Cyber security training completion rates for both TfNSW and Sydney Trains are low. Only 13.5 per cent of staff across the Transport cluster had been assigned the Cyber Safety for New Starters training as of January 2021. Although this course is mandatory for new starters, only 53 per cent of staff assigned the Cyber Safety for New Starters training module had completed the course by January 2021. As a result, only 7.2 per cent of staff across the entire Transport cluster had completed this training at that time. In Sydney Trains, less than one per cent of staff had completed this training as at January 2021 and a further 7.6 per cent of staff have completed the 'Cyber Security: Beyond the Basics' training. These low completion rates indicate that TfNSW is not effectively rolling out cyber security training across the cluster.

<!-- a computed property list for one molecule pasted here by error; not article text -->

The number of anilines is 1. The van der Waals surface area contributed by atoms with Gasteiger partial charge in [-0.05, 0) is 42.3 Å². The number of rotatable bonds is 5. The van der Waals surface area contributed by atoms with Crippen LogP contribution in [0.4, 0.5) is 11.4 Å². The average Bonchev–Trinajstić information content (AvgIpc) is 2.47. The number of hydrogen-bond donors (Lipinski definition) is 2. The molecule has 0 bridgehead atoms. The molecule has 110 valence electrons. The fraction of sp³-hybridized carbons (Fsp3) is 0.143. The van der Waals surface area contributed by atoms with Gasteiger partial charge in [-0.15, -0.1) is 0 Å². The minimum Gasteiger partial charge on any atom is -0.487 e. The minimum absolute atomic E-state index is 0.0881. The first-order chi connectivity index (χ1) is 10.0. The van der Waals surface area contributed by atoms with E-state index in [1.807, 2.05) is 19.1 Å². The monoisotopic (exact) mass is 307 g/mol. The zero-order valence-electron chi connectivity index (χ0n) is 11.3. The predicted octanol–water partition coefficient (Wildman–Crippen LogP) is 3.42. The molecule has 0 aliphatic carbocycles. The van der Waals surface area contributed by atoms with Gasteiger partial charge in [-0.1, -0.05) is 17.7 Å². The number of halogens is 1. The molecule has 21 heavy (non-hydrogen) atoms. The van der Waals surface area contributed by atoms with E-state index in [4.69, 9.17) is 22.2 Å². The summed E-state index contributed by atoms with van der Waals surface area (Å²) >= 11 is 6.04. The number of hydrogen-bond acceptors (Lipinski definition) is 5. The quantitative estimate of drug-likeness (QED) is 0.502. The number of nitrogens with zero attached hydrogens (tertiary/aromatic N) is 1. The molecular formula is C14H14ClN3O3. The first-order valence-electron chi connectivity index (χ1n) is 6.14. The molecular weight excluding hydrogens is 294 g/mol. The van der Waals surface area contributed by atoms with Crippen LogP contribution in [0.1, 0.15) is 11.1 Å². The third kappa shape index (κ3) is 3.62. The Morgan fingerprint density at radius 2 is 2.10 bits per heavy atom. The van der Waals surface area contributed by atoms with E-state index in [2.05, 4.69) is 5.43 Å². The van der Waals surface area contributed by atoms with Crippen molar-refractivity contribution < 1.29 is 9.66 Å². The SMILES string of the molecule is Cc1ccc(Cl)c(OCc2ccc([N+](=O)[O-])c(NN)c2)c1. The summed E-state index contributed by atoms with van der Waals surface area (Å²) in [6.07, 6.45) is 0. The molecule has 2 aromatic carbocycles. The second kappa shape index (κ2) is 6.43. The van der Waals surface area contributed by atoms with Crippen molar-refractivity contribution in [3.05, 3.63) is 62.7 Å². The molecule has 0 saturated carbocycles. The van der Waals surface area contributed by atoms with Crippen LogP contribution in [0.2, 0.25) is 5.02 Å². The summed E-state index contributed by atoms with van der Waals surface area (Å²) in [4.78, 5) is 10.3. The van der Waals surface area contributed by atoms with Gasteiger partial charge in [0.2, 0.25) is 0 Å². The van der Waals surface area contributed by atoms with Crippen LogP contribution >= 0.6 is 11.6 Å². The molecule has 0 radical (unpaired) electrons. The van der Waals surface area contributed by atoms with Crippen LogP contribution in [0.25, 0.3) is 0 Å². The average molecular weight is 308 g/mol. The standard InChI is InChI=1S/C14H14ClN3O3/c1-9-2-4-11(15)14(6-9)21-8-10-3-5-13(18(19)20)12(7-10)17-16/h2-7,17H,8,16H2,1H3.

In December 2020, the Department of Customer Service released 'DCS-2020-05 Cyber Security NSW Directive - Practice Requirement for NSW Government', which made annual cyber security training mandatory for all staff from 2021. In line with this requirement, TfNSW has advised that it will be gradually implementing mandatory annual training from July 2021 for all staff.

    The Transport cluster undertakes activities to build a cyber-aware culture in accordance with the CSP, but awareness remains low

    Increasing staff awareness of cyber security risks and maintaining a cyber secure culture are both mandatory requirements of the CSP. While TfNSW does undertake some activities to build a cyber aware culture, awareness of cyber security risks remains low. This can be demonstrated by the low training rates outlined above, and the 'Spot the Scammer' exercise, described in Exhibit 7. TfNSW is responsible for delivering these awareness raising activities across the cluster.